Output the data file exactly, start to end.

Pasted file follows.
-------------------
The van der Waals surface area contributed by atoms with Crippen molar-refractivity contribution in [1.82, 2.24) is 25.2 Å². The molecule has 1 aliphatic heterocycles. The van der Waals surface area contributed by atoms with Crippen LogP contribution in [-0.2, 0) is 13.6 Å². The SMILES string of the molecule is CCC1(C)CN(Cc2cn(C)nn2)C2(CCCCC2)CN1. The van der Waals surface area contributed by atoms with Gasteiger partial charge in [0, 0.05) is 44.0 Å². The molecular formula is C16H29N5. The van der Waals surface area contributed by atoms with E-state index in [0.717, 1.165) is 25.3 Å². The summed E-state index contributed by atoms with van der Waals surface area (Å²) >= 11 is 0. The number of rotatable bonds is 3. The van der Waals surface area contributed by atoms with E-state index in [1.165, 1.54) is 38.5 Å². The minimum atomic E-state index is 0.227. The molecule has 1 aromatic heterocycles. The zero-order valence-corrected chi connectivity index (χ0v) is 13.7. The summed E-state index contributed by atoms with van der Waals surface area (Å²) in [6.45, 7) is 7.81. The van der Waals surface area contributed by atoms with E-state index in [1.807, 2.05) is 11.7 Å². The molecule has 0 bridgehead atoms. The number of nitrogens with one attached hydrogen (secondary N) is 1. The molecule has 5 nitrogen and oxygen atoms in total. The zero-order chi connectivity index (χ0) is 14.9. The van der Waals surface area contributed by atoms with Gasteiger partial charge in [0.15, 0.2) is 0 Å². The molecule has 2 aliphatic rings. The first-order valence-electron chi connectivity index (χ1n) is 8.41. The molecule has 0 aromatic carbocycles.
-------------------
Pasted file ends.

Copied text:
The van der Waals surface area contributed by atoms with Crippen molar-refractivity contribution in [1.82, 2.24) is 25.2 Å². The molecule has 1 aliphatic heterocycles. The van der Waals surface area contributed by atoms with Crippen LogP contribution in [-0.2, 0) is 13.6 Å². The SMILES string of the molecule is CCC1(C)CN(Cc2cn(C)nn2)C2(CCCCC2)CN1. The van der Waals surface area contributed by atoms with Gasteiger partial charge in [0, 0.05) is 44.0 Å². The molecular formula is C16H29N5. The van der Waals surface area contributed by atoms with E-state index in [0.717, 1.165) is 25.3 Å². The summed E-state index contributed by atoms with van der Waals surface area (Å²) >= 11 is 0. The number of rotatable bonds is 3. The van der Waals surface area contributed by atoms with E-state index in [1.165, 1.54) is 38.5 Å². The minimum atomic E-state index is 0.227. The molecule has 1 aromatic heterocycles. The zero-order valence-corrected chi connectivity index (χ0v) is 13.7. The summed E-state index contributed by atoms with van der Waals surface area (Å²) in [6.45, 7) is 7.81. The van der Waals surface area contributed by atoms with E-state index in [1.807, 2.05) is 11.7 Å². The molecule has 0 bridgehead atoms. The number of nitrogens with one attached hydrogen (secondary N) is 1. The molecule has 5 nitrogen and oxygen atoms in total. The zero-order chi connectivity index (χ0) is 14.9. The van der Waals surface area contributed by atoms with Gasteiger partial charge in [0.15, 0.2) is 0 Å². The molecule has 2 aliphatic rings. The first-order valence-electron chi connectivity index (χ1n) is 8.41. The molecule has 0 aromatic carbocycles.